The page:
North Korea on Friday proposed working-level talks with South Korea next week, aimed at setting up a high-level dialogue that the two rivals had agreed to in August.
The North’s official KCNA news agency said the Committee for the Peaceful Reunification of Korea, which handles relations with the South, had sent Seoul a notice proposing initial talks on 26 November at the border truce village of Panmunjom.
The notice was received by the Unification Ministry in Seoul, which said it was studying the offer.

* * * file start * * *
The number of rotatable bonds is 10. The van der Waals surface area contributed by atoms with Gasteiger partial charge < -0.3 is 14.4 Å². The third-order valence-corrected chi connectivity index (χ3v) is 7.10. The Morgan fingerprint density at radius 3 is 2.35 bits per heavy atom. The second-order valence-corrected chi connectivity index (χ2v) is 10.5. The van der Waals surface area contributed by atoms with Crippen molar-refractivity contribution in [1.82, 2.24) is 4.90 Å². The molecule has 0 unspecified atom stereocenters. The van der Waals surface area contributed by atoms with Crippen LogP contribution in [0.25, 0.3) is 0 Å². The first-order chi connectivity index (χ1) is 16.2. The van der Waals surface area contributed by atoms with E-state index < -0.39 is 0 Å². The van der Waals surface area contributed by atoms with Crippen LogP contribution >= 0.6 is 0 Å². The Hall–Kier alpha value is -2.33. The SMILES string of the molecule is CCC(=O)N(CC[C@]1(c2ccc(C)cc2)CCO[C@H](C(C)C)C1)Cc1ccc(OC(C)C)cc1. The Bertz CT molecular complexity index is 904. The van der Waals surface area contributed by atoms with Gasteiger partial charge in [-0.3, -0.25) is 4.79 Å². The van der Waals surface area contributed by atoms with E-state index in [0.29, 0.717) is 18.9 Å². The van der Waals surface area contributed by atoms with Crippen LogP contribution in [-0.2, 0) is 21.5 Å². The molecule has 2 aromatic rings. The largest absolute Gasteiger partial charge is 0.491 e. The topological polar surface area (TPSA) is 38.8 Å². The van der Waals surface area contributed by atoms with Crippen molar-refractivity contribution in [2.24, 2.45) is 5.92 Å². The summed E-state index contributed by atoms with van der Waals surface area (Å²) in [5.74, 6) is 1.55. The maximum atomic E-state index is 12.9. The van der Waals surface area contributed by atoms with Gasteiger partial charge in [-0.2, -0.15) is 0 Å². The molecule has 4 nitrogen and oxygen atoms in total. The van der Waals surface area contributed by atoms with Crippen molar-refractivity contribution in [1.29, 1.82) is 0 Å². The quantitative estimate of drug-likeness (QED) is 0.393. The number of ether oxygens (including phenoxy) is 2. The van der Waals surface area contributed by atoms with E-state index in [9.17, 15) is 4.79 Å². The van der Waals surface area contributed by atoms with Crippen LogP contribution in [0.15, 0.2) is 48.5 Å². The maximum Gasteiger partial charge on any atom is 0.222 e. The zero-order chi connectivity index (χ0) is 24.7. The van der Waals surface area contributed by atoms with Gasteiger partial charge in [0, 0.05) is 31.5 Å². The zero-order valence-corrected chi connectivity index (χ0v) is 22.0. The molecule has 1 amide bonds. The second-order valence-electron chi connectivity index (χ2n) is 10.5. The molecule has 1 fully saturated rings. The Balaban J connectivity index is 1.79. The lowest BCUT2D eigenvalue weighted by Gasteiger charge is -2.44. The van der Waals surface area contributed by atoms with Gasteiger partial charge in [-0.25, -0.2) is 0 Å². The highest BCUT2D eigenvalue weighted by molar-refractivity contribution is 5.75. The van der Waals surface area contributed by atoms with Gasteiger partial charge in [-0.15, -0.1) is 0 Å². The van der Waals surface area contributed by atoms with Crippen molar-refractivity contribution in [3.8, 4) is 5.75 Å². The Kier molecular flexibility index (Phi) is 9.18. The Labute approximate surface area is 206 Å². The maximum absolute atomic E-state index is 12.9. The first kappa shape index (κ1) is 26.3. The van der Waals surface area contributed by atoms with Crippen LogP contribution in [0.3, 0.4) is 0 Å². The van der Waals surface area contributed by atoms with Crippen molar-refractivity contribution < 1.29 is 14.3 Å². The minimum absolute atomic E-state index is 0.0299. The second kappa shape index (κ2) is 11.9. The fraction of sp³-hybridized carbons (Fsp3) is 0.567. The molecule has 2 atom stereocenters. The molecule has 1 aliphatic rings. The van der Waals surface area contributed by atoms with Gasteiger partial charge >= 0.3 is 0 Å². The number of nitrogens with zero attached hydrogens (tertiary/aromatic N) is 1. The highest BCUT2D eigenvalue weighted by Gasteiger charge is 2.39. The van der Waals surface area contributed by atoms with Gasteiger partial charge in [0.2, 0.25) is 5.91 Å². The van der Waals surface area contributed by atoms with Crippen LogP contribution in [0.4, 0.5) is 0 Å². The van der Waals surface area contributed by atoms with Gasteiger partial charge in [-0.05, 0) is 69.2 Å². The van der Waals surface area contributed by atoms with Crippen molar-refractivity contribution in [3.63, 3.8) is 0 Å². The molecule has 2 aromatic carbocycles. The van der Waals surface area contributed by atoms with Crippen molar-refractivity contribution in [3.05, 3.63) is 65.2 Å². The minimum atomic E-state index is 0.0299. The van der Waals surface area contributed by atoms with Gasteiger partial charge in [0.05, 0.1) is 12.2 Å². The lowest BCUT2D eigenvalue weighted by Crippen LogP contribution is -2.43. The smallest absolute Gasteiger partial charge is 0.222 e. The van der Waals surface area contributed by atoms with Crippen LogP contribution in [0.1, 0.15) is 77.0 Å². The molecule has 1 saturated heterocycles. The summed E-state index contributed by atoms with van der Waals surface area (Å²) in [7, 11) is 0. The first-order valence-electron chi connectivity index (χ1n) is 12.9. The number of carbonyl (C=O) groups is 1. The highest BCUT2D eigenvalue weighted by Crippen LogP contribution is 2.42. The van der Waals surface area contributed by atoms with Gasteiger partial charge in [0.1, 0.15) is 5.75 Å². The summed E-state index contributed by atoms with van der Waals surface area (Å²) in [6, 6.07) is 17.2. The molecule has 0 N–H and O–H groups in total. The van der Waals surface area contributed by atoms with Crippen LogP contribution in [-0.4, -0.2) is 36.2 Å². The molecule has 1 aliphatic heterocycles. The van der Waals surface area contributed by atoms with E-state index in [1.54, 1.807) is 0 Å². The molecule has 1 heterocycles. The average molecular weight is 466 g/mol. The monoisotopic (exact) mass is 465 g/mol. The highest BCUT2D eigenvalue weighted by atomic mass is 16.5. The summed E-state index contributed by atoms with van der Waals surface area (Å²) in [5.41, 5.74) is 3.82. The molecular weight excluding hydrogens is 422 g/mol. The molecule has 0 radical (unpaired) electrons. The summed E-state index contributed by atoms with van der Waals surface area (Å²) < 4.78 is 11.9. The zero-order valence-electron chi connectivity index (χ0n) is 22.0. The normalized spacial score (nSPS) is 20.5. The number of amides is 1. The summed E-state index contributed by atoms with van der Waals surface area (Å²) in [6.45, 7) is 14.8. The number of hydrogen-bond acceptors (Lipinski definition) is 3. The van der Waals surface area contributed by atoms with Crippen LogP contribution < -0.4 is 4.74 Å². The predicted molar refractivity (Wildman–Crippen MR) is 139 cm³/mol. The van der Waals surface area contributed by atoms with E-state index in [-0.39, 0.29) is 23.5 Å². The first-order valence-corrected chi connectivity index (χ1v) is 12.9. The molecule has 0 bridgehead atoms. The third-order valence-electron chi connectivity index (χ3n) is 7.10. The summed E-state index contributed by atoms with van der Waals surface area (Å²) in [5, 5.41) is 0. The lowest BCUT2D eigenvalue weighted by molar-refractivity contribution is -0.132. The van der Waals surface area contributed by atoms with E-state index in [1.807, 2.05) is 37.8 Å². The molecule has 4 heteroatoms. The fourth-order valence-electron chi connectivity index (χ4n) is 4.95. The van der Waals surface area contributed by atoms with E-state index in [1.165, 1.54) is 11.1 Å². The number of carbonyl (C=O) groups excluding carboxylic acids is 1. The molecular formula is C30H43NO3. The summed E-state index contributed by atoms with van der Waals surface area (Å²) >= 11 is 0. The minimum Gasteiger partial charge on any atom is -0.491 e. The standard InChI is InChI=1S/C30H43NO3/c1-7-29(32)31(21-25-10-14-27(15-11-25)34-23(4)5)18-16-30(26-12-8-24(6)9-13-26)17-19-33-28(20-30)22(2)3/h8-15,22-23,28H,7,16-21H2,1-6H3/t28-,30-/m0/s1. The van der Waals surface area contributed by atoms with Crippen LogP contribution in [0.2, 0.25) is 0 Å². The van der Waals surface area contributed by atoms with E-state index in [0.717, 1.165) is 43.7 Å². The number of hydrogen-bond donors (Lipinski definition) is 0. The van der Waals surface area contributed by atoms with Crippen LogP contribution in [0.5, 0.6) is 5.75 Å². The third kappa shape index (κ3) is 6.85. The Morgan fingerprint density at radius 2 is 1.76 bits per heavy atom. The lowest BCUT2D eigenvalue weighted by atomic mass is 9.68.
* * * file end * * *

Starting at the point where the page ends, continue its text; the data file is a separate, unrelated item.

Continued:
A ministry official said Seoul had sent proposals to Pyongyang in September and October for similar working-level talks but, until now, had received no response.
Following an escalation in cross-border military tensions, the two Koreas had reached an agreement in August that included a commitment to resume high-level talks.
Under the terms of the August agreement, Seoul switched off loudspeakers blasting propaganda messages across the border after the North expressed regret over recent mine blasts that maimed two South Korean soldiers.
The South interpreted the regret as an “apology” but the North’s powerful National Defence Commission has since stressed that it was meant only as an expression of sympathy.